The Great Hall at Kings’ College, London was packed again this year as over 250 people enjoyed the lecture by Professor Robert Hillenbrand. The subject matter of “Byzantine Architecture reconfigured in early Islamic Syria” did not at first seem so inspiring but the delivery was a remarkable tour de force by an academic truly in command of his subject matter. The only disappointment of the evening was the buffet afterwards which as bland as the Syrian desert which surrounded many of Professor Hillenbrand’s illustrations.
Introducing the subject Professor Hillenbrand placed us in time in the period 661 to 750 AD. This was a period of enormous change throughout the Mediterranean, Europe, North Africa and Asia as far as India and China. The inhabitants of those places lived through the virtual firestorm of the rise of Islam and its subsequent conquests which, in the one hundred years following the death of the Prophet Mohammed, saw an Islamic empire suddenly emerge, stretching from the borders of France, through to China. This empire of the Umayyads brought untold wealth to the hugely confident and seemingly invincible people who just a few decades earlier were to be found only in an obscure corner of the Arabian Peninsula. Only the Byzantine Empire held out; much reduced and battered, but it remained a bulwark against Islamic expansion in the northern Mediterranean until the Fall of Constantinople in 1453.
They used their wealth to build, but little of their architecture survives outside of ‘Greater Syria’ where forced labour was used to build a legacy of the empire.
Professor Hillenbrand‘s hypothesis was that Umayyad architecture went through three main phases: copying what they found around them, particularly Roman buildings; ‘tinkering’ with existing architectural styles; and finally transformation into a distinctive Umayyad style.
When it came to copying, there can be no better example than the Dome of the Rock and its adjacent Al Axa mosque. (pics). The style and positioning of both buildings bear a very close resemblance to the Church of the Holy Sepulchre and its nearby basilica. Even the diameters of the domes vary by only one centimetre! The decoration copied small details from Hagia Sophia on a huge scale. Professor Hillenbrand did not take questions, but I would have liked to know where the Umayyads found their architects, craftsmen and their mosaic artists. Were they by any chance Byzantines who could not find employment in an impoverished imperial capital?
This copying even extended to whole cities. They chose the Roman rectilinear city shape based upon a strict grid pattern. Islamic bathhouses in Syria bear a very close resemblance to the Roman bathhouses at Leptis Magna. They were either consciously or unselfconsciously leapfrogging back to ancient Rome. They chose not to copy the Byzantine style for they were the remaining enemy; the one to beat.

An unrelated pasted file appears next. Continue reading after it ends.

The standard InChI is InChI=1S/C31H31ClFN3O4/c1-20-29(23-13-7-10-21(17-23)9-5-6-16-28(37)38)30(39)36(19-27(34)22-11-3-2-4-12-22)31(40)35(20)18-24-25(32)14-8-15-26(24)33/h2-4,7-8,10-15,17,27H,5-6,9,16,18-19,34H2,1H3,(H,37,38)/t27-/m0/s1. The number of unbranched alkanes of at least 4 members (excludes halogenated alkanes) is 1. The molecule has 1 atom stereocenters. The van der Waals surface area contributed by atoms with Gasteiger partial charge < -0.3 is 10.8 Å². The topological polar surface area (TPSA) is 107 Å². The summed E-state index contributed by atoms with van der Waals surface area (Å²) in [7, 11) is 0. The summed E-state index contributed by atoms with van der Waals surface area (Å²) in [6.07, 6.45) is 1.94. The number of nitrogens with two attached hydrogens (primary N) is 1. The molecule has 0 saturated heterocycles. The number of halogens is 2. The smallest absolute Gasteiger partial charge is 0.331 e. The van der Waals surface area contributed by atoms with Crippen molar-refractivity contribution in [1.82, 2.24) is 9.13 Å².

The presentation of the move to the ‘tinkering’ phase was perhaps less convincing. The precise external layouts of Roman frontier forts were copied even down to the standard sizing of wall lengths: 35m, 70m, and 140m. Professor Hillenbrand argued that many instances of ‘tinkering’ with previous Roman designs can be identified. For instance, rather than build the Spartan, utilitarian forts of the Romans with very few comforts or accommodation, the Umayyads chose to cram the forts with buildings, some in effect luxurious residences for local administrators or higher officials who used the forts to oppress and dominate their new conquests. This improvement sounds like a pretty practical step rather just some subtle form of evolution. They often added decorative features such as making the gateways elaborate which the Romans rarely did.
The Great Mosque in Damascus was classified in the tinkering category, but for me this building belongs into the transformational or final stage. This building took the Christian basilica layout of a transept and nave and switched the nave around to run east west allowing a huge frontage of worshippers to face towards Mecca to pray. I learned that this mosque has the largest surviving wall mosaic in the world. This is fantasy architecture based upon the Roman style.
When discussing the transformation stage, Professor Hillenbrand suggested that the Umayyads had taken classical Roman models and transformed these building designs into something else. The Kaliph’s palace at Mufjar (??) has thirty nine mosaic carpets in its bathhouse alone. This is the largest remaining floor mosaic in the world. The playboy Kaliph builder of this palace offended Islam so much that he had a price placed upon his head and was killed eighteen months after the fatwa was ordered.
Maybe the thread was lost but for me the lecture ended at about this point. Professor Hillenbrand concluded by saying that these examples of early Islamic art were free flowing and propagandist, and that the Umayyad dynasty brought classical art into the mainstream of Islamic art.
The lecture was well worth attending. It is often difficult to make notes whilst keeping up with a subject that may be unfamiliar, but I hope that this account offers you a flavour of the thrust of the lecture. Next year the Runcimam lecture will be about Byzantine medicine which made my medical student daughter’s ears prick up. Something to look forward to.
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